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Implementation Procedures For Building Effective Management Systems: Phase IV

[date:2006-12-22] [zize:B M S]

In Phase I, we learned how your organization specifies the project mission, objectives and effectiveness criteria. Phase II entailed setting requirements for project tools, budgets and schedules to manage your project. Phase III taught us about identifying and testing processes within the system.

With all of that behind us, next it’s time to learn about learning.

Part One of Series:

Part Two:

Part Three:

Next Week: Re-Discovery

Management Process

Implementing an effective management system is much like the first day of school. When young children walk into that big new classroom for the first time, the effect can be intimidating, even overwhelming. New students are like blank slates: intelligent, capable, but completely untested and unschooled in the challenges that lie ahead. By the time the final bell rings on their academic careers (many lectures, raised hands and exams later) those same students have grown into talented experts in their chosen fields. The difference between "before" and "after" is training, testing and time.

In the same way, implementation is all about information and assessment. Your class must be educated, indoctrinated, tested, and graded in the ways of your management system in order to graduate to effectiveness. No one ever said it was easy, but with studying and hard work, your organization is sure to score straight A's.

Process Training and Assessment

The first assignment for Effectiveness 101 is a pop quiz to see exactly where the focus of your improvement efforts will need to be. A preliminary assessment of your employees' skills and competencies will help determine the training gaps your people need to close.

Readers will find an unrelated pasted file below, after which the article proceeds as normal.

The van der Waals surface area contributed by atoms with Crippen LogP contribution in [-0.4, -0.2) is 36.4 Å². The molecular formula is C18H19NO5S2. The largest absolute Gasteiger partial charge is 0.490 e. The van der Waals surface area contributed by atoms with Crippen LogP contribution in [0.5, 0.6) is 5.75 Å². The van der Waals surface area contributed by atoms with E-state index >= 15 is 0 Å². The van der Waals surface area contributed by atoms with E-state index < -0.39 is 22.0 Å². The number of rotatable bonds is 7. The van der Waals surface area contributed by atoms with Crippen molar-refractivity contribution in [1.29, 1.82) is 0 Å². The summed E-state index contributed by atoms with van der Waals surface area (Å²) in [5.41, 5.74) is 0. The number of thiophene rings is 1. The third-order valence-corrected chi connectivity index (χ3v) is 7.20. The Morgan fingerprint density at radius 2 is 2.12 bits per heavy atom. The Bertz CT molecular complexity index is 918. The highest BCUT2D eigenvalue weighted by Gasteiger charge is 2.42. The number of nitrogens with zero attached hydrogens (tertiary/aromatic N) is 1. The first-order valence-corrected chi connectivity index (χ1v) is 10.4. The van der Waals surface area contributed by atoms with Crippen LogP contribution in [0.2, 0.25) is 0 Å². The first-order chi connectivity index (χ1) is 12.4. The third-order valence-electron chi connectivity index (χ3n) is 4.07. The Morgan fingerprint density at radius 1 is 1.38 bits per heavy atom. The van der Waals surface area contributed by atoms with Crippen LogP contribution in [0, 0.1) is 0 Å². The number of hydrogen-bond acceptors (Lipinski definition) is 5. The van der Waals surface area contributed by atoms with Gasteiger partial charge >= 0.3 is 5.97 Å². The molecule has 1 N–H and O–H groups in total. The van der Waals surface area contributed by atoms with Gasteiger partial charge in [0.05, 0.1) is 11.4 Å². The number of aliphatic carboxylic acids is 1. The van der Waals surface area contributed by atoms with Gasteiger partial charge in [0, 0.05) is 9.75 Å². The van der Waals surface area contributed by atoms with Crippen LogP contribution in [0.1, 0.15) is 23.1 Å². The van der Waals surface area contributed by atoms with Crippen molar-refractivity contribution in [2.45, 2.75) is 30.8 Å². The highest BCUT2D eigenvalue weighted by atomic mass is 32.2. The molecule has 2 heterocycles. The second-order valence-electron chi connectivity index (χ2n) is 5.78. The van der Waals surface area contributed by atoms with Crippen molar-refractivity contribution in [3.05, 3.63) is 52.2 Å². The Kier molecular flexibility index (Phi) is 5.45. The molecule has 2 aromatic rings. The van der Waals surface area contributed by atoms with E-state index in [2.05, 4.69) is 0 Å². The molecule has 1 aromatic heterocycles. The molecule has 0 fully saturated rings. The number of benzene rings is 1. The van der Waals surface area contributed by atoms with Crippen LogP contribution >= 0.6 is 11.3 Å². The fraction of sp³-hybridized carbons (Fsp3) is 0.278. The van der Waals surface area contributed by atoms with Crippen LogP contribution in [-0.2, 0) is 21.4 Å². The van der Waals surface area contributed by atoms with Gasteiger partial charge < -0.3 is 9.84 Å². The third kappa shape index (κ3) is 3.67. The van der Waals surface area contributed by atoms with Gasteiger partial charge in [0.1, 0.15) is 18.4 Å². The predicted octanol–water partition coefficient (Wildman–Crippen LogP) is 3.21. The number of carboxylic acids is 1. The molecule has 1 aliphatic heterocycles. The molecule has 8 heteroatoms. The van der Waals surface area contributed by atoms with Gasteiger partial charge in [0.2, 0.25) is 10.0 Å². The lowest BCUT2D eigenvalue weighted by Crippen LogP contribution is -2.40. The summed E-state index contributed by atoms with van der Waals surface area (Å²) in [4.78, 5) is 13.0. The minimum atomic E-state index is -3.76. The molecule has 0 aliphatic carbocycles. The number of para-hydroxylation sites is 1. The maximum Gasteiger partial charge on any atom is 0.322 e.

Once you have identified your training needs, then your lesson plan can begin in earnest. Your training program will introduce your employees to the job descriptions, processes, and procedures that compose the management system. Just as importantly, your employees must be trained on the relationships between themselves and your objectives and effectiveness.

Once the coursework has been taught, it's time to do some grading. A top-to-bottom audit should be conducted of your entire system against your objectives and compliance requirements. With this audit completed, you will be able to graduate from where you’ve been to where you want to be.

Processes and Procedures to Implement a Stable System

No one goes from kindergarten to college overnight. You are working toward a stable system, and it will take time - roughly 50% of the project’s total time, in fact. While implementation usually takes a three- to six-month "semester" to complete, the exact amount of time you’ll spend will depend on how many employees, locations and processes you have.


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